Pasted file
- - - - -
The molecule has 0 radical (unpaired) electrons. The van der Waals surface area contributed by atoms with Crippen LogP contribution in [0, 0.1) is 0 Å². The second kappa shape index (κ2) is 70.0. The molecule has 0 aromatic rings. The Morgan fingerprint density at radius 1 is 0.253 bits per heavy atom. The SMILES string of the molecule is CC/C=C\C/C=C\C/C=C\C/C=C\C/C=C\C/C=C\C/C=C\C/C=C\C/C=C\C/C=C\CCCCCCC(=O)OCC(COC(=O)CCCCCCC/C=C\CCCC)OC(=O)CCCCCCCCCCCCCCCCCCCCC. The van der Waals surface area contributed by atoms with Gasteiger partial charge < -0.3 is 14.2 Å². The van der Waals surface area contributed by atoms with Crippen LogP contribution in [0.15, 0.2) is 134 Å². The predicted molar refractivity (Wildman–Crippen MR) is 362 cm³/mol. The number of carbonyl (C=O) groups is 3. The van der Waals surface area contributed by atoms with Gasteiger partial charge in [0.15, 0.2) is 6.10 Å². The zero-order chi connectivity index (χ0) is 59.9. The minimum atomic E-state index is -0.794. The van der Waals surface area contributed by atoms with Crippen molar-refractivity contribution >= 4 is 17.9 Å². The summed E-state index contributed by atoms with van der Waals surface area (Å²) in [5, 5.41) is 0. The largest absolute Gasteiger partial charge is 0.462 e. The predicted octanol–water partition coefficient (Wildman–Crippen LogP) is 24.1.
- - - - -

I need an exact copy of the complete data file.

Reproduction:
The molecule has 0 radical (unpaired) electrons. The van der Waals surface area contributed by atoms with Crippen LogP contribution in [0, 0.1) is 0 Å². The second kappa shape index (κ2) is 70.0. The molecule has 0 aromatic rings. The Morgan fingerprint density at radius 1 is 0.253 bits per heavy atom. The SMILES string of the molecule is CC/C=C\C/C=C\C/C=C\C/C=C\C/C=C\C/C=C\C/C=C\C/C=C\C/C=C\C/C=C\CCCCCCC(=O)OCC(COC(=O)CCCCCCC/C=C\CCCC)OC(=O)CCCCCCCCCCCCCCCCCCCCC. The van der Waals surface area contributed by atoms with Gasteiger partial charge < -0.3 is 14.2 Å². The van der Waals surface area contributed by atoms with Crippen LogP contribution in [0.15, 0.2) is 134 Å². The predicted molar refractivity (Wildman–Crippen MR) is 362 cm³/mol. The number of carbonyl (C=O) groups is 3. The van der Waals surface area contributed by atoms with Gasteiger partial charge in [0.15, 0.2) is 6.10 Å². The zero-order chi connectivity index (χ0) is 59.9. The minimum atomic E-state index is -0.794. The van der Waals surface area contributed by atoms with Crippen molar-refractivity contribution >= 4 is 17.9 Å². The summed E-state index contributed by atoms with van der Waals surface area (Å²) in [5, 5.41) is 0. The largest absolute Gasteiger partial charge is 0.462 e. The predicted octanol–water partition coefficient (Wildman–Crippen LogP) is 24.1.